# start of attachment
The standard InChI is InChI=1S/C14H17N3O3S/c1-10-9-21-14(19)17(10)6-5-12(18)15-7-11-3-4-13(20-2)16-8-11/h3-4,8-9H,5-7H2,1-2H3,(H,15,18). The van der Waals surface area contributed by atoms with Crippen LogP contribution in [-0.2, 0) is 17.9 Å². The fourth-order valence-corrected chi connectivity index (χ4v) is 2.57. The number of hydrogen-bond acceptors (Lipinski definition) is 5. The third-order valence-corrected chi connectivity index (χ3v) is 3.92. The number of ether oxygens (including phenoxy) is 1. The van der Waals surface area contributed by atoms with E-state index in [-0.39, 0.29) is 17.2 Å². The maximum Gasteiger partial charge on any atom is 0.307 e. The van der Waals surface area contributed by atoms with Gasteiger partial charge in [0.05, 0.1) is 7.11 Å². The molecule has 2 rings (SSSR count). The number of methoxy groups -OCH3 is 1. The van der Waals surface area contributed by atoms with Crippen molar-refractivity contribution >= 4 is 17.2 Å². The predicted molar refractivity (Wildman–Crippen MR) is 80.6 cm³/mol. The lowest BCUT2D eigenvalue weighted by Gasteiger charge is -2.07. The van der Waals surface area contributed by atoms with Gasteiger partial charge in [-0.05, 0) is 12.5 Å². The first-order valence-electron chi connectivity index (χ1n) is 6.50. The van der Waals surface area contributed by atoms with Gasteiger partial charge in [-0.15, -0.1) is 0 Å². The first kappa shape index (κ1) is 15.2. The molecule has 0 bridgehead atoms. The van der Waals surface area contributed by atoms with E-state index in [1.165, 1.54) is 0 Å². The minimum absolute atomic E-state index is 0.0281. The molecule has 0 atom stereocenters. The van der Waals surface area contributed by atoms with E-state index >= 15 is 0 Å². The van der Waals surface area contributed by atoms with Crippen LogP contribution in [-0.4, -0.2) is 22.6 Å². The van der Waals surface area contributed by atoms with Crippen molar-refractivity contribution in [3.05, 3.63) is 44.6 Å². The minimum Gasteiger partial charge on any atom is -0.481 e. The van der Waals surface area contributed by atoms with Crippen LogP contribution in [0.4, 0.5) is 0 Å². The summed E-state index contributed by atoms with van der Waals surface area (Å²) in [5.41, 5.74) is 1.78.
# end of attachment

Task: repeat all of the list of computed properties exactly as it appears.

The standard InChI is InChI=1S/C14H17N3O3S/c1-10-9-21-14(19)17(10)6-5-12(18)15-7-11-3-4-13(20-2)16-8-11/h3-4,8-9H,5-7H2,1-2H3,(H,15,18). The van der Waals surface area contributed by atoms with Crippen LogP contribution in [-0.2, 0) is 17.9 Å². The fourth-order valence-corrected chi connectivity index (χ4v) is 2.57. The number of hydrogen-bond acceptors (Lipinski definition) is 5. The third-order valence-corrected chi connectivity index (χ3v) is 3.92. The number of ether oxygens (including phenoxy) is 1. The van der Waals surface area contributed by atoms with E-state index in [-0.39, 0.29) is 17.2 Å². The maximum Gasteiger partial charge on any atom is 0.307 e. The van der Waals surface area contributed by atoms with Gasteiger partial charge in [0.05, 0.1) is 7.11 Å². The molecule has 2 rings (SSSR count). The number of methoxy groups -OCH3 is 1. The van der Waals surface area contributed by atoms with Crippen molar-refractivity contribution >= 4 is 17.2 Å². The predicted molar refractivity (Wildman–Crippen MR) is 80.6 cm³/mol. The lowest BCUT2D eigenvalue weighted by Gasteiger charge is -2.07. The van der Waals surface area contributed by atoms with Gasteiger partial charge in [-0.05, 0) is 12.5 Å². The first-order valence-electron chi connectivity index (χ1n) is 6.50. The van der Waals surface area contributed by atoms with Gasteiger partial charge in [-0.15, -0.1) is 0 Å². The first kappa shape index (κ1) is 15.2. The molecule has 0 bridgehead atoms. The van der Waals surface area contributed by atoms with E-state index in [1.165, 1.54) is 0 Å². The minimum absolute atomic E-state index is 0.0281. The molecule has 0 atom stereocenters. The van der Waals surface area contributed by atoms with E-state index >= 15 is 0 Å². The van der Waals surface area contributed by atoms with Crippen LogP contribution in [-0.4, -0.2) is 22.6 Å². The van der Waals surface area contributed by atoms with Crippen molar-refractivity contribution in [3.05, 3.63) is 44.6 Å². The minimum Gasteiger partial charge on any atom is -0.481 e. The van der Waals surface area contributed by atoms with Crippen LogP contribution in [0.4, 0.5) is 0 Å². The summed E-state index contributed by atoms with van der Waals surface area (Å²) in [5.41, 5.74) is 1.78.